Worry Is Worthless – Part One

The following will be best understood by first reading Matthew 6: 27- 34.

Jesus knows human nature. He knows your tendency to worry. He is aware of your proclivity to be pessimistic and look on the dark side of most things. Therefore, “Which of you by worrying can add one cubit to his stature?” (Matthew 6: 17).

Mark Twain once wrote: “I am an old man and I have seen a lot of troubles, but most of them never happened.” Can you agree?

The Authorized King James version translates the Greek word “merimnao,” “take no thought.” The Greek word has two parts which are “merim,” meaning “mind” and “nao,” signifying “to divide.” Thus, the word speaks of a divided mind. That is what worry is, a divided mind. It means to fall to pieces. Old timers were known to say, “I just fell to pieces.”

Hence, “A double-minded man is unstable in all his ways” (James 1:8).

Worry divides our mind, that is, our understanding; therefore, we end up wishy-washy and confused.

Worry divides our discernment; therefore, our observations and conclusions are cloudy.

Worry divides our feelings, and as a result our emotions are unstable.

There are physical reasons not to worry. In 1610 and 1611 when the AKJ was translated, “thought” meant a negative attitude, actually worry.  For example, writing in that time period it was said Queen Catherine “died of thought.” That didn’t mean she existed without thinking and then one day she had a thought and it killed her like a stroke or heart attack.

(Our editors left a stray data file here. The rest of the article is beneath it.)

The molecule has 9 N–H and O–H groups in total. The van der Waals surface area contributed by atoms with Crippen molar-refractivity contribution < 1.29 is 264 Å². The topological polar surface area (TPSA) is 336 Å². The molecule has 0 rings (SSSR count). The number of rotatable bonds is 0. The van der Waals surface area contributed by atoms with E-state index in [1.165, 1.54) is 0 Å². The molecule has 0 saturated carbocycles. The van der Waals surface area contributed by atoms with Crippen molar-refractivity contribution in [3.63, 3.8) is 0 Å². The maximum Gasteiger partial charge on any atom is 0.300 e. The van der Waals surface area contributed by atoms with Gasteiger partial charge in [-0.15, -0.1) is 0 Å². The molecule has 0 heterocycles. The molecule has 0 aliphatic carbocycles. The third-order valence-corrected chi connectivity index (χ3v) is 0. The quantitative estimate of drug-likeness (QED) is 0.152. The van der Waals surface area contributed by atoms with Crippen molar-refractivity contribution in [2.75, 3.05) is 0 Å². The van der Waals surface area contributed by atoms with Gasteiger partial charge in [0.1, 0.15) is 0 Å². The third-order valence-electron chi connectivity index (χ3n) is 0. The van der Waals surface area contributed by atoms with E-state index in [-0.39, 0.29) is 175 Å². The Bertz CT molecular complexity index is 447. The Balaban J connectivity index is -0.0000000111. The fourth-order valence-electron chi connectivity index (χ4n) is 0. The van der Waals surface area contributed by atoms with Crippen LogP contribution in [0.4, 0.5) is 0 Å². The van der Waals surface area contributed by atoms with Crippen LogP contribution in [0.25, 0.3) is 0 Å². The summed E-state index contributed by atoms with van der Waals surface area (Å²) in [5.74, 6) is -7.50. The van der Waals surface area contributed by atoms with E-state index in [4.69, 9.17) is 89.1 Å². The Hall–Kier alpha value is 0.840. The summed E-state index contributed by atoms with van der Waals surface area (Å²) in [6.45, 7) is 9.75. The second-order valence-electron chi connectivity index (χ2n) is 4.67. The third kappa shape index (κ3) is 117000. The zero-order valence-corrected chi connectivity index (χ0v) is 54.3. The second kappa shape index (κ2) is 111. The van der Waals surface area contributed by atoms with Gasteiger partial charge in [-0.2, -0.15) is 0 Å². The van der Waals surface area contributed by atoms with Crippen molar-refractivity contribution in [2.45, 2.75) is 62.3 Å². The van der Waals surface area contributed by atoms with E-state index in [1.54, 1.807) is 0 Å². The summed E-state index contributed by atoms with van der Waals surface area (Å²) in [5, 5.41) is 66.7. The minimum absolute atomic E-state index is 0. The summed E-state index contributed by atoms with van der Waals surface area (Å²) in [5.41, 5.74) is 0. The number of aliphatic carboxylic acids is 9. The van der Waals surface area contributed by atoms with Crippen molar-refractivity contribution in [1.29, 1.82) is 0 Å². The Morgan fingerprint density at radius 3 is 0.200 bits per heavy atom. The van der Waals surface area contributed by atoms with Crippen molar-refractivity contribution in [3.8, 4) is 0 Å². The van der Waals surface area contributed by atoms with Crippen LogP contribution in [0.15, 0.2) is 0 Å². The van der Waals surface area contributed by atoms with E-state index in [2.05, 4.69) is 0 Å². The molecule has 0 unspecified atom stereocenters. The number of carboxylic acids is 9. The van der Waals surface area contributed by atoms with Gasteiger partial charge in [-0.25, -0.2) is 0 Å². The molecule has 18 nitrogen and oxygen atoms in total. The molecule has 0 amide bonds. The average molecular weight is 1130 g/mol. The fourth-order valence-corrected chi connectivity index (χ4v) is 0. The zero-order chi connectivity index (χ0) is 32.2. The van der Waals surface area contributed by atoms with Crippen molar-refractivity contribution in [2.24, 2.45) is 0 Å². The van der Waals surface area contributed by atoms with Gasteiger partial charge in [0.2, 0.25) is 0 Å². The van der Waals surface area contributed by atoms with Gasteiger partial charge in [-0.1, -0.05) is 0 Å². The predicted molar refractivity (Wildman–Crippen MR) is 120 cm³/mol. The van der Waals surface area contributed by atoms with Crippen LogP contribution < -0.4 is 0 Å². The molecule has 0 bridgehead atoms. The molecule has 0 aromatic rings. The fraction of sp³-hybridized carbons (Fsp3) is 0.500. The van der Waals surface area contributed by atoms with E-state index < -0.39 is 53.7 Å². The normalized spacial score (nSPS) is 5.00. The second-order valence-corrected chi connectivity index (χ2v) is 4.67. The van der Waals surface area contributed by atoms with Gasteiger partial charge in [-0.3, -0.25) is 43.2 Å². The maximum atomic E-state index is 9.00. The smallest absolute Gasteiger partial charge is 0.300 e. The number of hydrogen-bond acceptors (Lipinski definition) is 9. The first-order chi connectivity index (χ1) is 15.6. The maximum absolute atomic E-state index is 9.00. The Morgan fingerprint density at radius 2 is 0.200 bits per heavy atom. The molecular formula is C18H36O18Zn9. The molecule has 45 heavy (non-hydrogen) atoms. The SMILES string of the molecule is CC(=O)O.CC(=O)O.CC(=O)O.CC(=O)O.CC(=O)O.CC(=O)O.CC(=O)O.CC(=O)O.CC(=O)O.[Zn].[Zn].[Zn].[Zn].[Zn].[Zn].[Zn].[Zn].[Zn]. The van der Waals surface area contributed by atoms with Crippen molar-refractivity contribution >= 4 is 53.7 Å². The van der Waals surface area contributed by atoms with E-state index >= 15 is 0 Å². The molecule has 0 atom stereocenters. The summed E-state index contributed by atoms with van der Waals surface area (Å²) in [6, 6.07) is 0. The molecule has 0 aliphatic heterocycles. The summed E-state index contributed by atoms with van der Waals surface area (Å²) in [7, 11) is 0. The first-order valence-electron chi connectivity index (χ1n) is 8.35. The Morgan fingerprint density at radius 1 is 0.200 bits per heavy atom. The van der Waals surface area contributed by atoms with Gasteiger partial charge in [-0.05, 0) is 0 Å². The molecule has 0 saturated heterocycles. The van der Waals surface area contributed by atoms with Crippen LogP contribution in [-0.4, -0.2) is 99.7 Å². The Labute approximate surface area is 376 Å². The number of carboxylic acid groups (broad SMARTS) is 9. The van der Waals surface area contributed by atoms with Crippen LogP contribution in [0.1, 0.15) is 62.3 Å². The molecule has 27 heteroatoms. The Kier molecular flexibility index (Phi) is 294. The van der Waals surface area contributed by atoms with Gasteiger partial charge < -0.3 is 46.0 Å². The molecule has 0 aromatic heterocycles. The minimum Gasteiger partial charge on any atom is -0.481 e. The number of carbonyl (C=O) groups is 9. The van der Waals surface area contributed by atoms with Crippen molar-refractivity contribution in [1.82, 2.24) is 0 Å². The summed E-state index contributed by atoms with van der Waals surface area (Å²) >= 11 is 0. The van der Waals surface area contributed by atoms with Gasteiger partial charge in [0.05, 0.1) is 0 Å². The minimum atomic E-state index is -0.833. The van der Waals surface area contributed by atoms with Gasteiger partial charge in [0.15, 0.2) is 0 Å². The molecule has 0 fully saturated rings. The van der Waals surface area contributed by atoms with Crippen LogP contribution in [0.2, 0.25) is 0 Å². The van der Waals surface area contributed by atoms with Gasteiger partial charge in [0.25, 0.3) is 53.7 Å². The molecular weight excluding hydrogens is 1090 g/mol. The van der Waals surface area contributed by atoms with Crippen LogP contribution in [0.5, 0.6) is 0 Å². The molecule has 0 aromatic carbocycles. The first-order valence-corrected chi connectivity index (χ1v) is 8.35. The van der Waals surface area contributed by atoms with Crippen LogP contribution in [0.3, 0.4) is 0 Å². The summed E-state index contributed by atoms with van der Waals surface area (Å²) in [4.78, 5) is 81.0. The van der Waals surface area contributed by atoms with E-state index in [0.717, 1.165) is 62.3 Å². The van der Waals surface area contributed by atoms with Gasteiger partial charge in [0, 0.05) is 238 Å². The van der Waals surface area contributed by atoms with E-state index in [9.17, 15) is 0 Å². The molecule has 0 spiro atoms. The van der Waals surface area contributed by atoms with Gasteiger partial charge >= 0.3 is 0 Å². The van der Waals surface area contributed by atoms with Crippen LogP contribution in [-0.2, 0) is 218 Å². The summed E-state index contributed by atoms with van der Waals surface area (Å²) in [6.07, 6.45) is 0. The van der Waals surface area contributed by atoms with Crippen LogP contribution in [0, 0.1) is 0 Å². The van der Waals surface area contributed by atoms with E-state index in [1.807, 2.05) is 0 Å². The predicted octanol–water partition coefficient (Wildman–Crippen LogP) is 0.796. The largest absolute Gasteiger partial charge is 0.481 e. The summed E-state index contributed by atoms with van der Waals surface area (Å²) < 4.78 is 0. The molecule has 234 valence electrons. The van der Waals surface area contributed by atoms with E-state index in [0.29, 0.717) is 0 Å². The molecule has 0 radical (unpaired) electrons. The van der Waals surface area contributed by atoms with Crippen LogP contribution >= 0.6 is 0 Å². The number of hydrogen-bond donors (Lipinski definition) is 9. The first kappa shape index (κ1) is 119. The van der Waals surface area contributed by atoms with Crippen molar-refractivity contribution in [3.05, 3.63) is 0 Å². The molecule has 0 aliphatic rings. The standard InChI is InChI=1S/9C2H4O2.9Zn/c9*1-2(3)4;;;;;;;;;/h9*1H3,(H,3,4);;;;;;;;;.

Another example of this use from the same period related to a play in which it was said to Queen Cleopatra, “Think and die,” meaning “worry will kill you.”  Today medical science has proven this to be true.

The expression “take no thought” isn’t an encouragement to be thoughtless, shiftless, or thankless.

Prudent, practical planning is always appropriate.

What Jesus said meant to His hearers and to us, “don’t worry.” If He tells us not to do it that means it is wrong to do it and there are ways to avoid worry. Incidentally, in this passage in Matthew, Jesus repeats the expression four times. It is as though He knew we needed it emphasized. He wanted to be clearly understood. Take Jesus at His word and don’t worry. Instead, exercise faith today.